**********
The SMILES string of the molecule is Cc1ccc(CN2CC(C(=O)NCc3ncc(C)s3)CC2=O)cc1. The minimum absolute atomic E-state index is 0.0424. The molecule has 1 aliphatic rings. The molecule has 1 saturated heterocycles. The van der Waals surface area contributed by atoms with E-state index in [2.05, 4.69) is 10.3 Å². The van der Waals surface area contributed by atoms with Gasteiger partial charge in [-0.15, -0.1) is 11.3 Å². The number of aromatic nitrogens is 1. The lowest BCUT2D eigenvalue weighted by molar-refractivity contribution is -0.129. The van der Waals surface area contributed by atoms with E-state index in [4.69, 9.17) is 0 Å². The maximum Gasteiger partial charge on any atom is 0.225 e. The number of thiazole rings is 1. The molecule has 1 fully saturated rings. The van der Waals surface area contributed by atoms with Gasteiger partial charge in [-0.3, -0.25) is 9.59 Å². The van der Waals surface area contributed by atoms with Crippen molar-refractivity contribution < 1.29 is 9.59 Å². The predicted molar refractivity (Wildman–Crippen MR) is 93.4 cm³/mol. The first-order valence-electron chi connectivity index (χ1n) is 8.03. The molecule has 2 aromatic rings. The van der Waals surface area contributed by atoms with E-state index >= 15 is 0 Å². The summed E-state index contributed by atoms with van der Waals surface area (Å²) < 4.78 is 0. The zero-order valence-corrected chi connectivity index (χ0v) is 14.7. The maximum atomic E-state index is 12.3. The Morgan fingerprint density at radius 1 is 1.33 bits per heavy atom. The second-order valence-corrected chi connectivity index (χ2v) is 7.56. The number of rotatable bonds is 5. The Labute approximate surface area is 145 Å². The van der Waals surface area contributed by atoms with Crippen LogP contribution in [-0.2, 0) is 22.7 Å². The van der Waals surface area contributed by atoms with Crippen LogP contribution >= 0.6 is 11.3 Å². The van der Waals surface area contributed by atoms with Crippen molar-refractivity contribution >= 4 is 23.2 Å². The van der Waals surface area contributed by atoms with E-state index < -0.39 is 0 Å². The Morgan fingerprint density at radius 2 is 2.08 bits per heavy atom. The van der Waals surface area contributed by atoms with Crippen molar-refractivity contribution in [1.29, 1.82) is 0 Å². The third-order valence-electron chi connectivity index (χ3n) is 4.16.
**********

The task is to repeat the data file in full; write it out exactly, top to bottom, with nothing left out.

The SMILES string of the molecule is Cc1ccc(CN2CC(C(=O)NCc3ncc(C)s3)CC2=O)cc1. The minimum absolute atomic E-state index is 0.0424. The molecule has 1 aliphatic rings. The molecule has 1 saturated heterocycles. The van der Waals surface area contributed by atoms with E-state index in [2.05, 4.69) is 10.3 Å². The van der Waals surface area contributed by atoms with Gasteiger partial charge in [-0.15, -0.1) is 11.3 Å². The number of aromatic nitrogens is 1. The lowest BCUT2D eigenvalue weighted by molar-refractivity contribution is -0.129. The van der Waals surface area contributed by atoms with E-state index in [4.69, 9.17) is 0 Å². The maximum Gasteiger partial charge on any atom is 0.225 e. The number of thiazole rings is 1. The molecule has 1 fully saturated rings. The van der Waals surface area contributed by atoms with Gasteiger partial charge in [-0.3, -0.25) is 9.59 Å². The van der Waals surface area contributed by atoms with Crippen molar-refractivity contribution < 1.29 is 9.59 Å². The predicted molar refractivity (Wildman–Crippen MR) is 93.4 cm³/mol. The first-order valence-electron chi connectivity index (χ1n) is 8.03. The molecule has 2 aromatic rings. The van der Waals surface area contributed by atoms with E-state index >= 15 is 0 Å². The summed E-state index contributed by atoms with van der Waals surface area (Å²) < 4.78 is 0. The zero-order valence-corrected chi connectivity index (χ0v) is 14.7. The maximum atomic E-state index is 12.3. The Morgan fingerprint density at radius 1 is 1.33 bits per heavy atom. The second-order valence-corrected chi connectivity index (χ2v) is 7.56. The number of rotatable bonds is 5. The Labute approximate surface area is 145 Å². The van der Waals surface area contributed by atoms with Crippen LogP contribution in [-0.2, 0) is 22.7 Å². The van der Waals surface area contributed by atoms with Crippen LogP contribution >= 0.6 is 11.3 Å². The van der Waals surface area contributed by atoms with Crippen molar-refractivity contribution >= 4 is 23.2 Å². The van der Waals surface area contributed by atoms with E-state index < -0.39 is 0 Å². The Morgan fingerprint density at radius 2 is 2.08 bits per heavy atom. The van der Waals surface area contributed by atoms with Crippen molar-refractivity contribution in [1.29, 1.82) is 0 Å². The third-order valence-electron chi connectivity index (χ3n) is 4.16.